Some galaxies will have fallen over the cosmic horizon, where no amount of time would ever let you reach them.
If you wanted to travel 100 trillion light years away, you could make the journey in 62 years. By the time you arrived, the Universe would be vastly different. Most of the stars would have died a long time ago, the Universe would be out of usable hydrogen. You would have have left a living thriving Universe trillions of years in the past. And you could never get back.
Our good friends over at Kurzgesagt covered a very similar topic, discussing the limits of humanity’s exploration of the Universe. It’s wonderful and you should watch it right now.
Of course, creating a spacecraft capable of constant 1G acceleration requires energies we can’t even imagine, and will probably never acquire. And even if you did it, the Universe you enjoy would be a distant memory. So don’t get too excited about fast forwarding yourself trillions of years into the future.
Ever since Democritus – a Greek philosopher who lived between the 5th and 4th century’s BCE – argued that all of existence was made up of tiny indivisible atoms, scientists have been speculating as to the true nature of light. Whereas scientists ventured back and forth between the notion that light was a particle or a wave until the modern era, the 20th century led to breakthroughs that showed us that it behaves as both.
These included the discovery of the electron, the development of quantum theory, and Einstein’s Theory of Relativity. However, there remains many unanswered questions about light, many of which arise from its dual nature. For instance, how is it that light can be apparently without mass, but still behave as a particle? And how can it behave like a wave and pass through a vacuum, when all other waves require a medium to propagate?
Theory of Light to the 19th Century:
During the Scientific Revolution, scientists began moving away from Aristotelian scientific theories that had been seen as accepted canon for centuries. This included rejecting Aristotle’s theory of light, which viewed it as being a disturbance in the air (one of his four “elements” that composed matter), and embracing the more mechanistic view that light was composed of indivisible atoms.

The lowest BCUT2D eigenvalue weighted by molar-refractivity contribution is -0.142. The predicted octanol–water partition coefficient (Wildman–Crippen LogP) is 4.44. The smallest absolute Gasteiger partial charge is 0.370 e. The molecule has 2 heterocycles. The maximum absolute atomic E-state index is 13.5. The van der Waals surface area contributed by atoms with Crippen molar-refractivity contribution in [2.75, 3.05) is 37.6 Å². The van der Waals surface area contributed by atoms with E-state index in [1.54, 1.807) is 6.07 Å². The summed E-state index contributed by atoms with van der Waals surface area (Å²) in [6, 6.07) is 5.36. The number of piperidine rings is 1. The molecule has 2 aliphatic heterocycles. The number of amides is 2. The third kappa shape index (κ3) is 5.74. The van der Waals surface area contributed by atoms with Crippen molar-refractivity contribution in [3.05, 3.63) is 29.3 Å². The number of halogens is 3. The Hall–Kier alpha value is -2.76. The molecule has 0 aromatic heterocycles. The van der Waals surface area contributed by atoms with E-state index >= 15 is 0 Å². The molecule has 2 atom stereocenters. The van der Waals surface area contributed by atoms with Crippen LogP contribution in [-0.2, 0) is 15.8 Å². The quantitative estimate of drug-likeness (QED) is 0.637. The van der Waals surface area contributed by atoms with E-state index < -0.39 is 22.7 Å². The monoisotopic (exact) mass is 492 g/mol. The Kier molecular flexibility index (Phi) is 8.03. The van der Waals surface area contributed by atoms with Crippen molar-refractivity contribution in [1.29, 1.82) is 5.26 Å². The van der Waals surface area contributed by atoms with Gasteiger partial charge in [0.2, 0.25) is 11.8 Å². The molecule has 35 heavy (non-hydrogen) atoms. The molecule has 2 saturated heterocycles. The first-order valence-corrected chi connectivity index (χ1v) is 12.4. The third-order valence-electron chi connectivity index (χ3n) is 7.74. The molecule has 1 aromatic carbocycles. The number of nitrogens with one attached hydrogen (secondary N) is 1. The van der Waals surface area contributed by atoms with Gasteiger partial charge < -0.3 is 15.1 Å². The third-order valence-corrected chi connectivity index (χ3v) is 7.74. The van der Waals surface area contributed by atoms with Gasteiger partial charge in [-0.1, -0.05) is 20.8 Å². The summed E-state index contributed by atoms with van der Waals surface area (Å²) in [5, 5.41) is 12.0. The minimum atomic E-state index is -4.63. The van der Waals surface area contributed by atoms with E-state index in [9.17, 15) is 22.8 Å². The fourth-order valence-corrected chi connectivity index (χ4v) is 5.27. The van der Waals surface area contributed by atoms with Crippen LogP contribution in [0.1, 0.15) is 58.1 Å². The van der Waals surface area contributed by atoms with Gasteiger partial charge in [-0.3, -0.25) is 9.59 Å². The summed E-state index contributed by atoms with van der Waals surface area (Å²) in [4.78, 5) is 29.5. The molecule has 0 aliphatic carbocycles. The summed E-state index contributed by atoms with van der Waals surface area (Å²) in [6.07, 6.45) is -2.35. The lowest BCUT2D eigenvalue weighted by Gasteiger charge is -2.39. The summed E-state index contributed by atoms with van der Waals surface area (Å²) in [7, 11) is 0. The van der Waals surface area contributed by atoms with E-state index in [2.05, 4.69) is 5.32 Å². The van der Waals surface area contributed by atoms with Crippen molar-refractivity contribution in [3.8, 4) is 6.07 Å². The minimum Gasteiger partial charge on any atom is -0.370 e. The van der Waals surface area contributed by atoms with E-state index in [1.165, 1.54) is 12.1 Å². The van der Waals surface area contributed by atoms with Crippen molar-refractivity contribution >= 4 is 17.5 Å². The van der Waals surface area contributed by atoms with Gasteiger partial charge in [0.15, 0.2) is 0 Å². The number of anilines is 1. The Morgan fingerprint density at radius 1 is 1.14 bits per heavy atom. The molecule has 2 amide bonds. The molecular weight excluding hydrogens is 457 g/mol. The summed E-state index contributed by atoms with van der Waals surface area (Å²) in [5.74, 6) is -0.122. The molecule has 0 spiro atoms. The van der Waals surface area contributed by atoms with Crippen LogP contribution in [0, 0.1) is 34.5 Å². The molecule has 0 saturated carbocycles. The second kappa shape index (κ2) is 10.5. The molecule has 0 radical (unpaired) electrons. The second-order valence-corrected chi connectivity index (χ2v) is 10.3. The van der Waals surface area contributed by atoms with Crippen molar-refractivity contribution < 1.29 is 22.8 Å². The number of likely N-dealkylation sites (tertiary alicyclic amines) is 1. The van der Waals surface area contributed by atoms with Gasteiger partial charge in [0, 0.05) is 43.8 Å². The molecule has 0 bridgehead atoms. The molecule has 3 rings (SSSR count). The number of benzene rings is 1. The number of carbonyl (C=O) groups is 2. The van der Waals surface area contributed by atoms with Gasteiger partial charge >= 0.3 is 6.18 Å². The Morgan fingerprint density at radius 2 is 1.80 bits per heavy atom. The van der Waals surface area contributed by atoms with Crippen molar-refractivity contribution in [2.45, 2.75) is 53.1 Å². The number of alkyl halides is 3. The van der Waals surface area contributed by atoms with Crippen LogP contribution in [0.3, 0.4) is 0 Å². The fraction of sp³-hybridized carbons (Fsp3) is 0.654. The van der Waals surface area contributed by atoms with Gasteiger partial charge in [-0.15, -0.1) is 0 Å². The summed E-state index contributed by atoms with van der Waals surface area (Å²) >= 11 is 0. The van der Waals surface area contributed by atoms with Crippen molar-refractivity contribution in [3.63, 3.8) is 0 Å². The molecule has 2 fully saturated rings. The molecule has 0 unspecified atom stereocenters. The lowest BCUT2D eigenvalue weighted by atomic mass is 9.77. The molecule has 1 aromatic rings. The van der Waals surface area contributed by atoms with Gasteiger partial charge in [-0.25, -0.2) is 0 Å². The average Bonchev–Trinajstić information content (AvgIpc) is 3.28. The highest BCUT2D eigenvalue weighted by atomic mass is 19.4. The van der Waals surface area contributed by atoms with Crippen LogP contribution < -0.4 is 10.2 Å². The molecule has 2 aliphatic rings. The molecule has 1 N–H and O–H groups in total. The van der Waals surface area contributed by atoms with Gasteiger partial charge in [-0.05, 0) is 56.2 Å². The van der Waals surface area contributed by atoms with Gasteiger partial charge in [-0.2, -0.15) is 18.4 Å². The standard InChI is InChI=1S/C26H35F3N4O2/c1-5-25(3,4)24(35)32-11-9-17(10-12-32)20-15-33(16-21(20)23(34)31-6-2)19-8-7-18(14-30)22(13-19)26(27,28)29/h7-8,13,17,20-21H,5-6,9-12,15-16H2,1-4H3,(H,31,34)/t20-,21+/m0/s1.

In many ways, this theory had been previewed by atomists of Classical Antiquity – such as Democritus and Lucretius – both of whom viewed light as a unit of matter given off by the sun. By the 17th century, several scientists emerged who accepted this view, stating that light was made up of discrete particles (or “corpuscles”). This included Pierre Gassendi, a contemporary of René Descartes, Thomas Hobbes, Robert Boyle, and most famously, Sir Isaac Newton.
Every source of light emits large numbers of tiny particles known as corpuscles in a medium surrounding the source.
These corpuscles are perfectly elastic, rigid, and weightless.
This represented a challenge to “wave theory”, which had been advocated by 17th century Dutch astronomer Christiaan Huygens. . These theories were first communicated in 1678 to the Paris Academy of Sciences and were published in 1690 in his “Traité de la lumière“ (“Treatise on Light“). In it, he argued a revised version of Descartes views, in which the speed of light is infinite and propagated by means of spherical waves emitted along the wave front.
By the early 19th century, scientists began to break with corpuscular theory. This was due in part to the fact that corpuscular theory failed to adequately explain the diffraction, interference and polarization of light, but was also because of various experiments that seemed to confirm the still-competing view that light behaved as a wave.